You’d think that PR professionals would have realised that both (a) social media is now a key channel for talking to the press and wider audiences and (b) it is public and once in cyberspace will be there for a long, long time.

Duke Nukem Forever 2007 teaser screenshot

But no, following negative reviews of the new Duke Nukem game, US PR agency Redner Group publically tweeted that, essentially, those that gave bad reviews wouldn’t get copies of the next game. The agency quickly realised its mistake, took down the tweet but not before it had been captured by the likes of Wired.

The result? Duke Nukem’s publishers 2K has fired Redner, losing the agency its largest client.

What amazes me, beyond the poor judgement in not realising a negative tweet would be picked up, is that this is really poor PR practice.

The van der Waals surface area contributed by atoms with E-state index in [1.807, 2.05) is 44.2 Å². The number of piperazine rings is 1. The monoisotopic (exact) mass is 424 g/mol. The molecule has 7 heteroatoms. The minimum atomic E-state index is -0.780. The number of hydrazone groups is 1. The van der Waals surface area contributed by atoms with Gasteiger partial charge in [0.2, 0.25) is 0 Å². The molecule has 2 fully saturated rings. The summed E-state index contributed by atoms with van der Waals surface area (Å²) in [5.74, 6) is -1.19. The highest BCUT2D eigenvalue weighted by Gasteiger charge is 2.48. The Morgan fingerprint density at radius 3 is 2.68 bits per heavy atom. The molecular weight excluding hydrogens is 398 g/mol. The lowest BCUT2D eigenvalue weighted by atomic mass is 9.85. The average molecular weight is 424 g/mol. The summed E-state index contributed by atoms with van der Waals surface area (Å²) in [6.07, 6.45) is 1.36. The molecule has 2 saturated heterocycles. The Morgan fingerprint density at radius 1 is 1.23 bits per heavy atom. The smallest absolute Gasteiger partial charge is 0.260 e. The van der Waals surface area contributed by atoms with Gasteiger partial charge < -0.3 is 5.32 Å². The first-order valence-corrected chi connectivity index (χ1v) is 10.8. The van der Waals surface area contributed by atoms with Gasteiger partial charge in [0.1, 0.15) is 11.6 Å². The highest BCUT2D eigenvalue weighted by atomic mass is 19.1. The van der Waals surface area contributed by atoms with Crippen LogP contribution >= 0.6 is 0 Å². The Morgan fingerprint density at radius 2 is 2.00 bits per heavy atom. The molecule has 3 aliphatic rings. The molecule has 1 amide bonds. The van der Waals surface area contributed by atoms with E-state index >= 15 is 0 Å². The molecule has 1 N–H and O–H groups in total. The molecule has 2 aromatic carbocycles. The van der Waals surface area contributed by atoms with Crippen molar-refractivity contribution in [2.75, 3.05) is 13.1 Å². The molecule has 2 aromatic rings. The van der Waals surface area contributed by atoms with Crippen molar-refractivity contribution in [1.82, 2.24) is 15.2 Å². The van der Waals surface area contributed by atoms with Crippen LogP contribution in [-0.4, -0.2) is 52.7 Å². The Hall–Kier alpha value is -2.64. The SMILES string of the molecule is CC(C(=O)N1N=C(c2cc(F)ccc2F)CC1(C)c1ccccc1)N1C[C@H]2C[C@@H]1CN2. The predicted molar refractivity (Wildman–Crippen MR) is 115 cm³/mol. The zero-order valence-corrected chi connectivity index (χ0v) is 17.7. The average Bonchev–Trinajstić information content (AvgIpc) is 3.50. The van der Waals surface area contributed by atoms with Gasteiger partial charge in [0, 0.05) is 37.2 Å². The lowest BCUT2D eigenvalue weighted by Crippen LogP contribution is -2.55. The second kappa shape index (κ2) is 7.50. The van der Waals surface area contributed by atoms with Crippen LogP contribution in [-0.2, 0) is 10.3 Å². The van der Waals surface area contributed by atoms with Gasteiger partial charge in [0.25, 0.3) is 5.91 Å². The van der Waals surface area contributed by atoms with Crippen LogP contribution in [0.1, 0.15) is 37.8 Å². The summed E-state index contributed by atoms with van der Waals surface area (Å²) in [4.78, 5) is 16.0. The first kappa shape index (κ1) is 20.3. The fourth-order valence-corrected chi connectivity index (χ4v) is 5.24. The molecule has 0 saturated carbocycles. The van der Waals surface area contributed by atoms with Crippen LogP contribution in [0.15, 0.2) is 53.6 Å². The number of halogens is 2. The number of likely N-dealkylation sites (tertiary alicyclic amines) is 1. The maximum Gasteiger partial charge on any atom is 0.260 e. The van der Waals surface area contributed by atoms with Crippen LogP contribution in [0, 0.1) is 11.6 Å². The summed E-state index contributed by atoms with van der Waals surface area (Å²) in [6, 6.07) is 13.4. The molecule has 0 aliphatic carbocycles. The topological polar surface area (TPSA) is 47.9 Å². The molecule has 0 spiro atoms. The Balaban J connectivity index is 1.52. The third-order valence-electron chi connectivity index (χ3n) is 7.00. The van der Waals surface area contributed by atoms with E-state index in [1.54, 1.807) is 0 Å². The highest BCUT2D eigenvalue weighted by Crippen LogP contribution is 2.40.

One of the primary functions of PR is to promote a positive image of a client, and in many cases, that involves long term relationship building with journalists that may not understand or like your client or what they are doing.

Taking your ball away is not only petty but counterproductive as well as it reinforces press perceptions. That for me, is the biggest lesson that PR people need to realise after the Redner debacle.

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Image via Wikipedia